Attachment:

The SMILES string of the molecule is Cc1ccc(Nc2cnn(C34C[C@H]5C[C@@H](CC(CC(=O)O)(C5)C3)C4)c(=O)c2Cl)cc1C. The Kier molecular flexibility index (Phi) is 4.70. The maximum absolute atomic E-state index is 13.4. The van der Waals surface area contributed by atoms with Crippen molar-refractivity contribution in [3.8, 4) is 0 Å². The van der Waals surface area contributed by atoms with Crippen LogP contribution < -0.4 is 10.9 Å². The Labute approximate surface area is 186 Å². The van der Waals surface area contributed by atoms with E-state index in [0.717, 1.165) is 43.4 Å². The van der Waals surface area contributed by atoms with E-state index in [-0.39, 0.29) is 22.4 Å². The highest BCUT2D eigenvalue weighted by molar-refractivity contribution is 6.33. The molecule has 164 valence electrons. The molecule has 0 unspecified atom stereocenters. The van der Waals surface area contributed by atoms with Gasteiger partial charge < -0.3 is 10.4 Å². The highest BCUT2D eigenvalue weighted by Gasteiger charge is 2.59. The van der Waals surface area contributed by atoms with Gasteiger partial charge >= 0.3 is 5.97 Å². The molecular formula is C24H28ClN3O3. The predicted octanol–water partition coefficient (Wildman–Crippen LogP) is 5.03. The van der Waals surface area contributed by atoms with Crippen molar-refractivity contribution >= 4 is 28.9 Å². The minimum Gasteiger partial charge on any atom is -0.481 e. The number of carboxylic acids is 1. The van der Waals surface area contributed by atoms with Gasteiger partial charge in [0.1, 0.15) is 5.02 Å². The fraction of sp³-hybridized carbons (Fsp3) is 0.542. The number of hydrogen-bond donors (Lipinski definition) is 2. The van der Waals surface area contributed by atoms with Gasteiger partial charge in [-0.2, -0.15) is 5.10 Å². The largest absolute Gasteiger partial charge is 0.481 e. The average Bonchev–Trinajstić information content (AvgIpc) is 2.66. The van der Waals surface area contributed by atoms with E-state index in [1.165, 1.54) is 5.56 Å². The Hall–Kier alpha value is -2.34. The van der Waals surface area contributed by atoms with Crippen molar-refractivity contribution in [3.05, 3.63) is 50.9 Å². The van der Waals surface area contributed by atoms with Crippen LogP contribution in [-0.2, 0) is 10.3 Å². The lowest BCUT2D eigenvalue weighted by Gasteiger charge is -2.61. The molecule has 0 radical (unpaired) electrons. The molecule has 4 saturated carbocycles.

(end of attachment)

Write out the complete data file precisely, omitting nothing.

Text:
The SMILES string of the molecule is Cc1ccc(Nc2cnn(C34C[C@H]5C[C@@H](CC(CC(=O)O)(C5)C3)C4)c(=O)c2Cl)cc1C. The Kier molecular flexibility index (Phi) is 4.70. The maximum absolute atomic E-state index is 13.4. The van der Waals surface area contributed by atoms with Crippen molar-refractivity contribution in [3.8, 4) is 0 Å². The van der Waals surface area contributed by atoms with Crippen LogP contribution < -0.4 is 10.9 Å². The Labute approximate surface area is 186 Å². The van der Waals surface area contributed by atoms with E-state index in [0.717, 1.165) is 43.4 Å². The van der Waals surface area contributed by atoms with E-state index in [-0.39, 0.29) is 22.4 Å². The highest BCUT2D eigenvalue weighted by molar-refractivity contribution is 6.33. The molecule has 164 valence electrons. The molecule has 0 unspecified atom stereocenters. The van der Waals surface area contributed by atoms with Gasteiger partial charge < -0.3 is 10.4 Å². The highest BCUT2D eigenvalue weighted by Gasteiger charge is 2.59. The van der Waals surface area contributed by atoms with Gasteiger partial charge >= 0.3 is 5.97 Å². The molecular formula is C24H28ClN3O3. The predicted octanol–water partition coefficient (Wildman–Crippen LogP) is 5.03. The van der Waals surface area contributed by atoms with Crippen molar-refractivity contribution >= 4 is 28.9 Å². The minimum Gasteiger partial charge on any atom is -0.481 e. The number of carboxylic acids is 1. The van der Waals surface area contributed by atoms with Gasteiger partial charge in [0.1, 0.15) is 5.02 Å². The fraction of sp³-hybridized carbons (Fsp3) is 0.542. The number of hydrogen-bond donors (Lipinski definition) is 2. The van der Waals surface area contributed by atoms with Gasteiger partial charge in [-0.2, -0.15) is 5.10 Å². The largest absolute Gasteiger partial charge is 0.481 e. The average Bonchev–Trinajstić information content (AvgIpc) is 2.66. The van der Waals surface area contributed by atoms with E-state index in [1.165, 1.54) is 5.56 Å². The Hall–Kier alpha value is -2.34. The van der Waals surface area contributed by atoms with Crippen molar-refractivity contribution in [3.05, 3.63) is 50.9 Å². The van der Waals surface area contributed by atoms with Crippen LogP contribution in [-0.2, 0) is 10.3 Å². The lowest BCUT2D eigenvalue weighted by Gasteiger charge is -2.61. The molecule has 0 radical (unpaired) electrons. The molecule has 4 saturated carbocycles.